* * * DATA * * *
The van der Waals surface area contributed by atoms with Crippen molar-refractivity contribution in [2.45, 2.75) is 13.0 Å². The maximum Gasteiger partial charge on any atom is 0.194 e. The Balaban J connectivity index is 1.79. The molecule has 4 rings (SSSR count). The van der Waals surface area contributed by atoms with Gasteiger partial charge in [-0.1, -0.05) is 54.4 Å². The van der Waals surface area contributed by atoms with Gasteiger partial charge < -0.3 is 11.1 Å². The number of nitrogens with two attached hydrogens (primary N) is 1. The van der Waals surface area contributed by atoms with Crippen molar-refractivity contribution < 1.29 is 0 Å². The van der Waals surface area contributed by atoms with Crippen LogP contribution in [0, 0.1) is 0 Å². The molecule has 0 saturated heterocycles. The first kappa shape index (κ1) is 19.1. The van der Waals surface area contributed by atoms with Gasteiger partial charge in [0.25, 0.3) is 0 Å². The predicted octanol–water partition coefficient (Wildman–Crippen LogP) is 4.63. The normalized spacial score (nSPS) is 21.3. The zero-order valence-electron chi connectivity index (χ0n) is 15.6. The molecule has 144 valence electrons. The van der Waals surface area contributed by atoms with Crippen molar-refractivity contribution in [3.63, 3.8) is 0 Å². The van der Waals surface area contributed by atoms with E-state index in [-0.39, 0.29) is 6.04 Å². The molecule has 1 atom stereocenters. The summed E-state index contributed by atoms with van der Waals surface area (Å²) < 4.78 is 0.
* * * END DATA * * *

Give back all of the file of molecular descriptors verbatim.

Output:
The van der Waals surface area contributed by atoms with Crippen molar-refractivity contribution in [2.45, 2.75) is 13.0 Å². The maximum Gasteiger partial charge on any atom is 0.194 e. The Balaban J connectivity index is 1.79. The molecule has 4 rings (SSSR count). The van der Waals surface area contributed by atoms with Gasteiger partial charge in [-0.1, -0.05) is 54.4 Å². The van der Waals surface area contributed by atoms with Gasteiger partial charge < -0.3 is 11.1 Å². The number of nitrogens with two attached hydrogens (primary N) is 1. The van der Waals surface area contributed by atoms with Crippen molar-refractivity contribution < 1.29 is 0 Å². The van der Waals surface area contributed by atoms with Crippen LogP contribution in [0, 0.1) is 0 Å². The molecule has 0 saturated heterocycles. The first kappa shape index (κ1) is 19.1. The van der Waals surface area contributed by atoms with Gasteiger partial charge in [0.25, 0.3) is 0 Å². The predicted octanol–water partition coefficient (Wildman–Crippen LogP) is 4.63. The normalized spacial score (nSPS) is 21.3. The zero-order valence-electron chi connectivity index (χ0n) is 15.6. The molecule has 144 valence electrons. The van der Waals surface area contributed by atoms with Crippen molar-refractivity contribution in [3.63, 3.8) is 0 Å². The van der Waals surface area contributed by atoms with E-state index in [-0.39, 0.29) is 6.04 Å². The molecule has 1 atom stereocenters. The summed E-state index contributed by atoms with van der Waals surface area (Å²) < 4.78 is 0.